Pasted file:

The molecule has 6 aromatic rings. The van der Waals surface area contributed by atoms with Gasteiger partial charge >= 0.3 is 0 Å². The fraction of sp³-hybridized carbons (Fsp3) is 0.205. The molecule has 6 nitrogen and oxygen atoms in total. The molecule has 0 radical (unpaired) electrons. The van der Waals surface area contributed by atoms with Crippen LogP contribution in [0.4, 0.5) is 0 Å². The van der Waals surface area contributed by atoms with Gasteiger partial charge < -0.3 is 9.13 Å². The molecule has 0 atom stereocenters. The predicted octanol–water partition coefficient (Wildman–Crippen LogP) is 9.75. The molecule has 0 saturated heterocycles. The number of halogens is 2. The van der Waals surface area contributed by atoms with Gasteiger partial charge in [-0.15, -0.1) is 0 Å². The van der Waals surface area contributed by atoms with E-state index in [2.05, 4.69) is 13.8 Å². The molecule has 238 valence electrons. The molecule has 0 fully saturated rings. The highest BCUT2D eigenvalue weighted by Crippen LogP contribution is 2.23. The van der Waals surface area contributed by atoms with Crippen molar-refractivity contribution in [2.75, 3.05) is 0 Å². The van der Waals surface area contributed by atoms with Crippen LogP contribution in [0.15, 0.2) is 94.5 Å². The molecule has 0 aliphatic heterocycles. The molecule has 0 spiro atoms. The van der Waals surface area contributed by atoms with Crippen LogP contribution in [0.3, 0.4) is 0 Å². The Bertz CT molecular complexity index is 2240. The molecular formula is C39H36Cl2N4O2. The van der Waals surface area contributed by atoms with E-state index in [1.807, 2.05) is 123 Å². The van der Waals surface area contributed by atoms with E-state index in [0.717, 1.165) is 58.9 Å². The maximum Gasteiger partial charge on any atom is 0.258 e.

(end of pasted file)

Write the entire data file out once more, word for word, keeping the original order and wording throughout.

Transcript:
The molecule has 6 aromatic rings. The van der Waals surface area contributed by atoms with Gasteiger partial charge >= 0.3 is 0 Å². The fraction of sp³-hybridized carbons (Fsp3) is 0.205. The molecule has 6 nitrogen and oxygen atoms in total. The molecule has 0 radical (unpaired) electrons. The van der Waals surface area contributed by atoms with Crippen LogP contribution in [0.4, 0.5) is 0 Å². The van der Waals surface area contributed by atoms with Gasteiger partial charge < -0.3 is 9.13 Å². The molecule has 0 atom stereocenters. The predicted octanol–water partition coefficient (Wildman–Crippen LogP) is 9.75. The molecule has 0 saturated heterocycles. The number of halogens is 2. The van der Waals surface area contributed by atoms with Gasteiger partial charge in [-0.15, -0.1) is 0 Å². The van der Waals surface area contributed by atoms with E-state index in [2.05, 4.69) is 13.8 Å². The molecule has 238 valence electrons. The molecule has 0 fully saturated rings. The highest BCUT2D eigenvalue weighted by Crippen LogP contribution is 2.23. The van der Waals surface area contributed by atoms with Crippen molar-refractivity contribution in [2.75, 3.05) is 0 Å². The van der Waals surface area contributed by atoms with Crippen LogP contribution in [0.15, 0.2) is 94.5 Å². The molecule has 0 aliphatic heterocycles. The molecule has 0 spiro atoms. The van der Waals surface area contributed by atoms with Crippen LogP contribution in [0.3, 0.4) is 0 Å². The Bertz CT molecular complexity index is 2240. The molecular formula is C39H36Cl2N4O2. The van der Waals surface area contributed by atoms with E-state index in [1.807, 2.05) is 123 Å². The van der Waals surface area contributed by atoms with E-state index in [0.717, 1.165) is 58.9 Å². The maximum Gasteiger partial charge on any atom is 0.258 e.